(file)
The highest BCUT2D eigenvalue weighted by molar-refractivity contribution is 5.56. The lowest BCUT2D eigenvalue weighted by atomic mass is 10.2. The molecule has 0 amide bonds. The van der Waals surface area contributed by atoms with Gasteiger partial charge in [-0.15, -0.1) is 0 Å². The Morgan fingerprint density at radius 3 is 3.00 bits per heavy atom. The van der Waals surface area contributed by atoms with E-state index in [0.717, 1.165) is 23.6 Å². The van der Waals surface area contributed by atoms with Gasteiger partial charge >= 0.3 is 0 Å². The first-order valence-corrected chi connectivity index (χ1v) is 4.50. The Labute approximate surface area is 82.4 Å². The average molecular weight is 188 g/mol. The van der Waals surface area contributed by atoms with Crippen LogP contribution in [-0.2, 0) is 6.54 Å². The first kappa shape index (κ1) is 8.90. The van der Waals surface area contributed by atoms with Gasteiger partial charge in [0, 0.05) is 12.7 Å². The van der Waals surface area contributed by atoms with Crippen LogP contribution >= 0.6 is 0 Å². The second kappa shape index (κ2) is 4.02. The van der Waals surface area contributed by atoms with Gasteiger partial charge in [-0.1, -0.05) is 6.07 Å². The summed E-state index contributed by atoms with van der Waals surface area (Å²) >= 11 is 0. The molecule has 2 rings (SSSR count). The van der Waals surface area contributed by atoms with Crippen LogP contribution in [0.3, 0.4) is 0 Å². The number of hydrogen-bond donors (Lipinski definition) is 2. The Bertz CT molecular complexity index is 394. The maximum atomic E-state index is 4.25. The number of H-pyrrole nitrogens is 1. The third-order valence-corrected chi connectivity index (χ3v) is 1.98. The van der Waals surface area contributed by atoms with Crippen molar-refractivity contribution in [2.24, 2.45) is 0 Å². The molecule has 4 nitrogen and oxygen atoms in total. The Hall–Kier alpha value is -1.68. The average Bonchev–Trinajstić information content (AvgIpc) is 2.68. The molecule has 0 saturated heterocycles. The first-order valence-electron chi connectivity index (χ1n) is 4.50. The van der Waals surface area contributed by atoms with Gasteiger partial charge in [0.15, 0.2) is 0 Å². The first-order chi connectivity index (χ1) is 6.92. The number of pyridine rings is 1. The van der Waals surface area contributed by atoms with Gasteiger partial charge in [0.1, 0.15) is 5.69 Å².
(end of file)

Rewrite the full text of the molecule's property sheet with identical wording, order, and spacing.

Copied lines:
The highest BCUT2D eigenvalue weighted by molar-refractivity contribution is 5.56. The lowest BCUT2D eigenvalue weighted by atomic mass is 10.2. The molecule has 0 amide bonds. The van der Waals surface area contributed by atoms with Gasteiger partial charge in [-0.15, -0.1) is 0 Å². The Morgan fingerprint density at radius 3 is 3.00 bits per heavy atom. The van der Waals surface area contributed by atoms with E-state index in [0.717, 1.165) is 23.6 Å². The van der Waals surface area contributed by atoms with Gasteiger partial charge >= 0.3 is 0 Å². The first-order valence-corrected chi connectivity index (χ1v) is 4.50. The Labute approximate surface area is 82.4 Å². The average molecular weight is 188 g/mol. The van der Waals surface area contributed by atoms with Crippen LogP contribution in [-0.2, 0) is 6.54 Å². The first kappa shape index (κ1) is 8.90. The van der Waals surface area contributed by atoms with Gasteiger partial charge in [0, 0.05) is 12.7 Å². The van der Waals surface area contributed by atoms with Crippen LogP contribution >= 0.6 is 0 Å². The second kappa shape index (κ2) is 4.02. The van der Waals surface area contributed by atoms with Gasteiger partial charge in [-0.1, -0.05) is 6.07 Å². The summed E-state index contributed by atoms with van der Waals surface area (Å²) >= 11 is 0. The molecule has 2 rings (SSSR count). The van der Waals surface area contributed by atoms with Crippen LogP contribution in [0.3, 0.4) is 0 Å². The number of hydrogen-bond donors (Lipinski definition) is 2. The Bertz CT molecular complexity index is 394. The maximum atomic E-state index is 4.25. The number of H-pyrrole nitrogens is 1. The third-order valence-corrected chi connectivity index (χ3v) is 1.98. The van der Waals surface area contributed by atoms with Crippen molar-refractivity contribution in [2.24, 2.45) is 0 Å². The molecule has 4 nitrogen and oxygen atoms in total. The Hall–Kier alpha value is -1.68. The average Bonchev–Trinajstić information content (AvgIpc) is 2.68. The molecule has 0 saturated heterocycles. The first-order valence-electron chi connectivity index (χ1n) is 4.50. The van der Waals surface area contributed by atoms with Gasteiger partial charge in [0.15, 0.2) is 0 Å². The first-order chi connectivity index (χ1) is 6.92. The number of pyridine rings is 1. The van der Waals surface area contributed by atoms with Gasteiger partial charge in [0.1, 0.15) is 5.69 Å².